March did come in like the proverbial lion, howling ferociously and throwing his weight all around. He is still crouched in the shadows, flinging cold temperatures and a few snowflakes about. We awakened to a skift of snow, but sunshine has already put it to rout. The air is icy however, and the March wind makes it seem even colder. I am cheered up by one of Mom’s old maxims, “Spring will come—it always has!”
The bird feeder is swinging in the wind, but it doesn’t seem to deter the bright cardinals as they perch on the ledge and continue to feed. A bluejay crowds his way in, while the smaller birds feed on the ground where the seeds are scattered. Brown leaves still scudder across the yard, where grass is growing greener each day. The land is changing seasons.
St. Patrick’s Day is here, and there is a saying that on this day, everyone is Irish. I have always been fascinated by everything Irish. When I was just a young’en in grade school, I read a book titled, “Sean O’Day, a Boy in Ireland,” or some such title. I fell in love with Ireland then. Since my maiden name was “O’Dell”, my heart’s desire was to visit Ireland.
My Aunt May O’Dell Hungerford was lucky enough to go there. She had researched our family name and discovered that the O’Dell family had left Ireland during the potato famine, and gone to England. They lived there for a hundred years, and then emigrated to America. She also found an “O’Dell castle” in England.
I corresponded with Helen Lykins Reed (lots of people remember her husband, Jake Reed who taught math at Clay County High School for years) for some time. She wasn’t well at the time, but, wrote that she was realizing her lifelong dream of going to Ireland. She wrote, “I figure this will be my swan song, as I am off for Ireland for two weeks starting Saturday. My mother’s people came from over there during the potato famine, and I’ve always wanted to go there.”
Her next letter came after her trip to Ireland, and she was bubbling over with her descriptions of the Emerald Isle. She made Ireland come alive to me—the many, many rocks and the different shades of green. She said the hills reminded her of the West Virginia hills, except they had no trees on them—just brush. The English had cut all the timber long, long ago and shipped it out of Ireland. Curiously enough, Ireland imports most of its potatoes—the country is too rocky to grow them economically.
She was there in June, and it must have been the height of the growing season. She described the many flowers growing beside the hillside roads; one entire hillside was covered with flowering rhododendron and wild roses. (No wonder our ancestors who immigrated from Ireland loved our hills and wild flowers!) She described the Ireland mists as what they call “soft rain” and the coast as wild and beautiful. She saw old castles, and churches, and a college established in 1502. The trip was a delight to her, and it was her “swan song.” It wasn’t long after she returned home that she passed away.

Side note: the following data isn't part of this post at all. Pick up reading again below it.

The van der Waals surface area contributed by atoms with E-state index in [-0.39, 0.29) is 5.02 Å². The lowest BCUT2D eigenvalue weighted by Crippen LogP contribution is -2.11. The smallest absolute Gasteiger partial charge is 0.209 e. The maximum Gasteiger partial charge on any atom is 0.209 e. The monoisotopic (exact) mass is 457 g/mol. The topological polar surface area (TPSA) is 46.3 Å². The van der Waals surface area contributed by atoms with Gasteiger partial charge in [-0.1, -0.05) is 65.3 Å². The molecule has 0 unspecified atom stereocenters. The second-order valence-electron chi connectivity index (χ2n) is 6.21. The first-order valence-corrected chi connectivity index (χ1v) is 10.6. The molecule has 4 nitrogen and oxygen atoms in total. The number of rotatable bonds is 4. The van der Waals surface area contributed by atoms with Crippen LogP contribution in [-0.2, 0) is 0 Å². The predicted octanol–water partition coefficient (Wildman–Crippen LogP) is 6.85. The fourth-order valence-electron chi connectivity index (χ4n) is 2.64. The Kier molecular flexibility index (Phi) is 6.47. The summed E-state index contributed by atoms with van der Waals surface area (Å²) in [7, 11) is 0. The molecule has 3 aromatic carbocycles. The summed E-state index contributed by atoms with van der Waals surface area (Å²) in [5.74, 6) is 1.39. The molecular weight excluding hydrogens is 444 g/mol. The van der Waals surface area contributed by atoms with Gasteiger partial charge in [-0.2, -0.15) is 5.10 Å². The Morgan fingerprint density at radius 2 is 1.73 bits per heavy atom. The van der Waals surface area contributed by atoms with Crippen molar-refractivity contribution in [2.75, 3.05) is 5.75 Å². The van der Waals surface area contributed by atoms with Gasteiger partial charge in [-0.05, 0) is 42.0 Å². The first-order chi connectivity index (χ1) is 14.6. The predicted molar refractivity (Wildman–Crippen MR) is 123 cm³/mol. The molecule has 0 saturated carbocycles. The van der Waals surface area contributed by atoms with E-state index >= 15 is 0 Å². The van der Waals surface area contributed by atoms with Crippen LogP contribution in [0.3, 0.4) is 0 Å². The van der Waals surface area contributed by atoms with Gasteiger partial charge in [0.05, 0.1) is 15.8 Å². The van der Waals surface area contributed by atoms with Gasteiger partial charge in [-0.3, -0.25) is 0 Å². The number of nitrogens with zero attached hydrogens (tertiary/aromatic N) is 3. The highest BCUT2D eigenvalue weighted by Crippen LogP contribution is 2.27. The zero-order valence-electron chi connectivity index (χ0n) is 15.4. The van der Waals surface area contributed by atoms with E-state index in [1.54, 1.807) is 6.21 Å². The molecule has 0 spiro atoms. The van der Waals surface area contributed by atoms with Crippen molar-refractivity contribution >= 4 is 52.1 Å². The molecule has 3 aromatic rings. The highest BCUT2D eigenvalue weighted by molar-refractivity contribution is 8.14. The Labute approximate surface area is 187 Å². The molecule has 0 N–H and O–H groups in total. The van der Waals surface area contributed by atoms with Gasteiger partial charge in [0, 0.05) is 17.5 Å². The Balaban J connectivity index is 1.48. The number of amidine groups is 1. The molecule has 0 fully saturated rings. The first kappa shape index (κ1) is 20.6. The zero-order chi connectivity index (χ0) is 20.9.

I like to think of her being back in her beloved hills. High on a hillside overlooking the city of Clay, she is home to stay. The spring flowers will bloom above her; the autumn leaves will fall and cover her resting place. She has gone to her long home. I miss her.
I love the March wind—even when it sometimes carries snowflakes and blows fiercely. March, with all her shifting moods, is a prelude to spring and welcome in the hills. March wind, when I was a kid, meant the mud would soon be dried up and we could bring out our carefully hoarded marbles and begin the springtime games. The earliest sign of spring, after the spring peepers began their musical chorus, was the tight circle of little boys ringed around a serious marble game.
We girls played marbles too, but far it be from us to join the boys. They would have withdrawn in scorn, and anyway we played “sissy” games like “Four Holes and the Peewee,’ while they played “Keeps.” My brothers were forbidden to play for keeps as it was considered gambling. They always had their pockets full of ill-gotten gains anyway. It has been years since I’ve seen a group of little boys playing marbles. I guess it has gone the way of hop-scotch and rolling a hoop.
I am content in my West Virginia home, where the hills are wooded and comforting. Yet, when I hear the nostalgic song of “Danny Boy,” there is an unexplained longing that comes over me to see the land of my ancestors. “Ðanny Boy” is one of the most hauntingly beautiful songs in the English language. It was written by an Englishman, Fredrick Weatherly, and set to the Irish tune of “Londonderry Air.”
Oh Danny Boy, the pipes, the pipes are calling,
From glen to glen, and down the mountainside,
The summer’s gone, and all the roses falling
‘Tis you, ‘tis you must go and I must bide.
But come ye back when summer’s in the meadow,
Or when the valley’s hushed and white with snow.
For I’ll be here in sunshine or in shadow;
Oh Danny Boy, oh Danny Boy I love you so.
But when ye come, and all the flowers are dying,
And I am dead, as dead I well may be.
Ye’ll come and find the place where I am lying,
And kneel and say an “Ave” there for me.
And I shall hear, though soft you tread above me;
And all my grace will warm and sweeter be,
For ye shall bend and tell me that you love me;
And I shall sleep in peace until ye come to me.
And so, March marches on, with sunny days and cloudy days; blowy days and snowy days. The last part of a poem that Mom used to say ends with this:
“No matter whatever the weather, just whistle awhile and sing,
The North wind may blow, but you always can know,
That just ‘round the corner is spring!”
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